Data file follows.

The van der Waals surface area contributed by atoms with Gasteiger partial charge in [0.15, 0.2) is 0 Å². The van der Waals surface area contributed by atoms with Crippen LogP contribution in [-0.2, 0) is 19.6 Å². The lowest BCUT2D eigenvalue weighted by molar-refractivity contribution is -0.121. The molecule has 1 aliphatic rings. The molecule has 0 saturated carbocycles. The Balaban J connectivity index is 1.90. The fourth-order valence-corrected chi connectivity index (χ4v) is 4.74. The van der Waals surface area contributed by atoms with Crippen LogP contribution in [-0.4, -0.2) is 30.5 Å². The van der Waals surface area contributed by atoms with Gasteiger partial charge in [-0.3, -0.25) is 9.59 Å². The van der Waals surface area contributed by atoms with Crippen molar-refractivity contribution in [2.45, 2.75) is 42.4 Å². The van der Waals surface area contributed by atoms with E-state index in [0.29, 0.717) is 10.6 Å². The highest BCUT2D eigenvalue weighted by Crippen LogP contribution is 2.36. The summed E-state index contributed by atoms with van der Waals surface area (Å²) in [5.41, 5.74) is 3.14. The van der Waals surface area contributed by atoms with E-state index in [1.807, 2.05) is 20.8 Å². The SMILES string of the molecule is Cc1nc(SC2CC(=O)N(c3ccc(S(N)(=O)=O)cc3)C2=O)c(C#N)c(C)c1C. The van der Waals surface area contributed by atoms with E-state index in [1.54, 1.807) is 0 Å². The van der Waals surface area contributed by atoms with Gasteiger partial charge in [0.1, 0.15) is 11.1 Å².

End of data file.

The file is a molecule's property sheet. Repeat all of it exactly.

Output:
The van der Waals surface area contributed by atoms with Gasteiger partial charge in [0.15, 0.2) is 0 Å². The van der Waals surface area contributed by atoms with Crippen LogP contribution in [-0.2, 0) is 19.6 Å². The lowest BCUT2D eigenvalue weighted by molar-refractivity contribution is -0.121. The molecule has 1 aliphatic rings. The molecule has 0 saturated carbocycles. The Balaban J connectivity index is 1.90. The fourth-order valence-corrected chi connectivity index (χ4v) is 4.74. The van der Waals surface area contributed by atoms with Crippen LogP contribution in [-0.4, -0.2) is 30.5 Å². The van der Waals surface area contributed by atoms with Gasteiger partial charge in [-0.3, -0.25) is 9.59 Å². The van der Waals surface area contributed by atoms with Crippen molar-refractivity contribution in [2.45, 2.75) is 42.4 Å². The van der Waals surface area contributed by atoms with E-state index in [0.29, 0.717) is 10.6 Å². The highest BCUT2D eigenvalue weighted by Crippen LogP contribution is 2.36. The summed E-state index contributed by atoms with van der Waals surface area (Å²) in [5.41, 5.74) is 3.14. The van der Waals surface area contributed by atoms with E-state index in [1.807, 2.05) is 20.8 Å². The SMILES string of the molecule is Cc1nc(SC2CC(=O)N(c3ccc(S(N)(=O)=O)cc3)C2=O)c(C#N)c(C)c1C. The van der Waals surface area contributed by atoms with E-state index in [1.54, 1.807) is 0 Å². The van der Waals surface area contributed by atoms with Gasteiger partial charge in [0.1, 0.15) is 11.1 Å².